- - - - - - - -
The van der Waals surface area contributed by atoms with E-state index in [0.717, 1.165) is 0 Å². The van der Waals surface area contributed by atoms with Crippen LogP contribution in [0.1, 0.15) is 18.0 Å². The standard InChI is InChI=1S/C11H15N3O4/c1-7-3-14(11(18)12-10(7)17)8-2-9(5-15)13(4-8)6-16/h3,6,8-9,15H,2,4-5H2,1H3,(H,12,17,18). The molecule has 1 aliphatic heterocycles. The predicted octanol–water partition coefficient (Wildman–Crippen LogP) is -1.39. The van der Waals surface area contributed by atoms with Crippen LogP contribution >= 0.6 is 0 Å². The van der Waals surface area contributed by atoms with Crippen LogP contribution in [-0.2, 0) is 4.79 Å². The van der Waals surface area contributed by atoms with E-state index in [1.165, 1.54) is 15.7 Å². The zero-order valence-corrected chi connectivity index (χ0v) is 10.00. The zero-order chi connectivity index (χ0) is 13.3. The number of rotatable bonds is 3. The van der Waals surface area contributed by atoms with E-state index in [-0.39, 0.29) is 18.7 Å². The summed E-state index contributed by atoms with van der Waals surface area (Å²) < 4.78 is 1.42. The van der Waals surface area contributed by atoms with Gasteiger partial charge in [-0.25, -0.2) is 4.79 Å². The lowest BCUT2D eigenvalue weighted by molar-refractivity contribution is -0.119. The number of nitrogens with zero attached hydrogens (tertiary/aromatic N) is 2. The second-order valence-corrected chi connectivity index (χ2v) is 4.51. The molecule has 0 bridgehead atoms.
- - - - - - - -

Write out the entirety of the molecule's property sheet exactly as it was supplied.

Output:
The van der Waals surface area contributed by atoms with E-state index in [0.717, 1.165) is 0 Å². The van der Waals surface area contributed by atoms with Crippen LogP contribution in [0.1, 0.15) is 18.0 Å². The standard InChI is InChI=1S/C11H15N3O4/c1-7-3-14(11(18)12-10(7)17)8-2-9(5-15)13(4-8)6-16/h3,6,8-9,15H,2,4-5H2,1H3,(H,12,17,18). The molecule has 1 aliphatic heterocycles. The predicted octanol–water partition coefficient (Wildman–Crippen LogP) is -1.39. The van der Waals surface area contributed by atoms with Crippen LogP contribution >= 0.6 is 0 Å². The van der Waals surface area contributed by atoms with Crippen LogP contribution in [-0.2, 0) is 4.79 Å². The van der Waals surface area contributed by atoms with E-state index in [1.165, 1.54) is 15.7 Å². The zero-order valence-corrected chi connectivity index (χ0v) is 10.00. The zero-order chi connectivity index (χ0) is 13.3. The number of rotatable bonds is 3. The van der Waals surface area contributed by atoms with E-state index in [-0.39, 0.29) is 18.7 Å². The summed E-state index contributed by atoms with van der Waals surface area (Å²) < 4.78 is 1.42. The van der Waals surface area contributed by atoms with Gasteiger partial charge in [-0.25, -0.2) is 4.79 Å². The lowest BCUT2D eigenvalue weighted by molar-refractivity contribution is -0.119. The number of nitrogens with zero attached hydrogens (tertiary/aromatic N) is 2. The second-order valence-corrected chi connectivity index (χ2v) is 4.51. The molecule has 0 bridgehead atoms.